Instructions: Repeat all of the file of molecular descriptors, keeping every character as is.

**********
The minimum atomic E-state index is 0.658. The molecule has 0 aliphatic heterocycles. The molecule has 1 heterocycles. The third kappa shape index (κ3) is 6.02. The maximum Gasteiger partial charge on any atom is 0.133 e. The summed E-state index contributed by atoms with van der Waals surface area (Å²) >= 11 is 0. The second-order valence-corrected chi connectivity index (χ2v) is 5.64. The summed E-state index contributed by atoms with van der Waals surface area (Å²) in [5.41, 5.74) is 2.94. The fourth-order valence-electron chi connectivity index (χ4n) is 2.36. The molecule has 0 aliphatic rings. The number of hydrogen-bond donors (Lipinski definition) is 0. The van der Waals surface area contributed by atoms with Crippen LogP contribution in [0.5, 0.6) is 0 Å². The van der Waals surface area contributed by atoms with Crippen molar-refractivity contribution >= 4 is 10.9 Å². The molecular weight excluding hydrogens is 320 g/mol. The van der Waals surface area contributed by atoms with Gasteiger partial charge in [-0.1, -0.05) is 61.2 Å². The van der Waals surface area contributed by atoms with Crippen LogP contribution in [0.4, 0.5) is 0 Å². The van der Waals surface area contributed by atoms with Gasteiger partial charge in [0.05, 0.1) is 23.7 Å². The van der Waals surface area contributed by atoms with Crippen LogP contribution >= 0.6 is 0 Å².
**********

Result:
The minimum atomic E-state index is 0.658. The molecule has 0 aliphatic heterocycles. The molecule has 1 heterocycles. The third kappa shape index (κ3) is 6.02. The maximum Gasteiger partial charge on any atom is 0.133 e. The summed E-state index contributed by atoms with van der Waals surface area (Å²) >= 11 is 0. The second-order valence-corrected chi connectivity index (χ2v) is 5.64. The summed E-state index contributed by atoms with van der Waals surface area (Å²) in [5.41, 5.74) is 2.94. The fourth-order valence-electron chi connectivity index (χ4n) is 2.36. The molecule has 0 aliphatic rings. The number of hydrogen-bond donors (Lipinski definition) is 0. The van der Waals surface area contributed by atoms with Crippen LogP contribution in [0.5, 0.6) is 0 Å². The van der Waals surface area contributed by atoms with Crippen molar-refractivity contribution >= 4 is 10.9 Å². The molecular weight excluding hydrogens is 320 g/mol. The van der Waals surface area contributed by atoms with Gasteiger partial charge in [-0.1, -0.05) is 61.2 Å². The van der Waals surface area contributed by atoms with Crippen LogP contribution in [0.4, 0.5) is 0 Å². The van der Waals surface area contributed by atoms with Gasteiger partial charge in [0.05, 0.1) is 23.7 Å². The van der Waals surface area contributed by atoms with Crippen LogP contribution >= 0.6 is 0 Å².